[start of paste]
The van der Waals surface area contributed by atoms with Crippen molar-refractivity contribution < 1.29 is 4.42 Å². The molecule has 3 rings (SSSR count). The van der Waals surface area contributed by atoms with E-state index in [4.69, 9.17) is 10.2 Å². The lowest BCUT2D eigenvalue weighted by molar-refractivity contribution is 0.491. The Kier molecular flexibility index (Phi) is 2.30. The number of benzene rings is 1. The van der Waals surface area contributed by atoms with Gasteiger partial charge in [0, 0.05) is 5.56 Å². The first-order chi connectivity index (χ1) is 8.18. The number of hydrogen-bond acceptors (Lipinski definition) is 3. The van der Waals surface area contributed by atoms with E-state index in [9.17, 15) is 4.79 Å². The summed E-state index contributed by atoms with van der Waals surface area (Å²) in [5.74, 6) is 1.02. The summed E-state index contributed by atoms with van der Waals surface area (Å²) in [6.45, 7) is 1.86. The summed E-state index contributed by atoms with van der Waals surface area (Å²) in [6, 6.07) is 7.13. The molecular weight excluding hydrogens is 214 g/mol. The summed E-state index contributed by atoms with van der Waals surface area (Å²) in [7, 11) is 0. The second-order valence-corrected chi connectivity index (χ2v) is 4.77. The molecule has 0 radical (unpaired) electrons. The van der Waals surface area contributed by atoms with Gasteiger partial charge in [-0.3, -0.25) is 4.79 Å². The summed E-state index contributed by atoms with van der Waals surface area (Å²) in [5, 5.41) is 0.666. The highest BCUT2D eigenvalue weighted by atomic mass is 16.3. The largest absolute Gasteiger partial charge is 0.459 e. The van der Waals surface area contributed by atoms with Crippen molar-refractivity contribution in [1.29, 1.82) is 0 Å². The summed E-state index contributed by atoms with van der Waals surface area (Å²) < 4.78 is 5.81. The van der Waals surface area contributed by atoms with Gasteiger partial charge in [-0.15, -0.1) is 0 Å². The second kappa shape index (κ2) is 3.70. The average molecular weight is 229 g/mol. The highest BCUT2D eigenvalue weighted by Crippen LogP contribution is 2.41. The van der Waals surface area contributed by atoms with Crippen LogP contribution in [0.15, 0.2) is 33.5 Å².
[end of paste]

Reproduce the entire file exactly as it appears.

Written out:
The van der Waals surface area contributed by atoms with Crippen molar-refractivity contribution < 1.29 is 4.42 Å². The molecule has 3 rings (SSSR count). The van der Waals surface area contributed by atoms with E-state index in [4.69, 9.17) is 10.2 Å². The lowest BCUT2D eigenvalue weighted by molar-refractivity contribution is 0.491. The Kier molecular flexibility index (Phi) is 2.30. The number of benzene rings is 1. The van der Waals surface area contributed by atoms with Gasteiger partial charge in [0, 0.05) is 5.56 Å². The first-order chi connectivity index (χ1) is 8.18. The number of hydrogen-bond acceptors (Lipinski definition) is 3. The van der Waals surface area contributed by atoms with E-state index in [9.17, 15) is 4.79 Å². The summed E-state index contributed by atoms with van der Waals surface area (Å²) in [5.74, 6) is 1.02. The summed E-state index contributed by atoms with van der Waals surface area (Å²) in [6.45, 7) is 1.86. The summed E-state index contributed by atoms with van der Waals surface area (Å²) in [6, 6.07) is 7.13. The molecular weight excluding hydrogens is 214 g/mol. The summed E-state index contributed by atoms with van der Waals surface area (Å²) in [7, 11) is 0. The second-order valence-corrected chi connectivity index (χ2v) is 4.77. The molecule has 0 radical (unpaired) electrons. The van der Waals surface area contributed by atoms with Gasteiger partial charge in [-0.3, -0.25) is 4.79 Å². The summed E-state index contributed by atoms with van der Waals surface area (Å²) in [5, 5.41) is 0.666. The highest BCUT2D eigenvalue weighted by atomic mass is 16.3. The largest absolute Gasteiger partial charge is 0.459 e. The van der Waals surface area contributed by atoms with Crippen molar-refractivity contribution in [1.29, 1.82) is 0 Å². The summed E-state index contributed by atoms with van der Waals surface area (Å²) < 4.78 is 5.81. The van der Waals surface area contributed by atoms with Gasteiger partial charge in [-0.15, -0.1) is 0 Å². The second kappa shape index (κ2) is 3.70. The average molecular weight is 229 g/mol. The highest BCUT2D eigenvalue weighted by Crippen LogP contribution is 2.41. The van der Waals surface area contributed by atoms with Crippen LogP contribution in [0.15, 0.2) is 33.5 Å².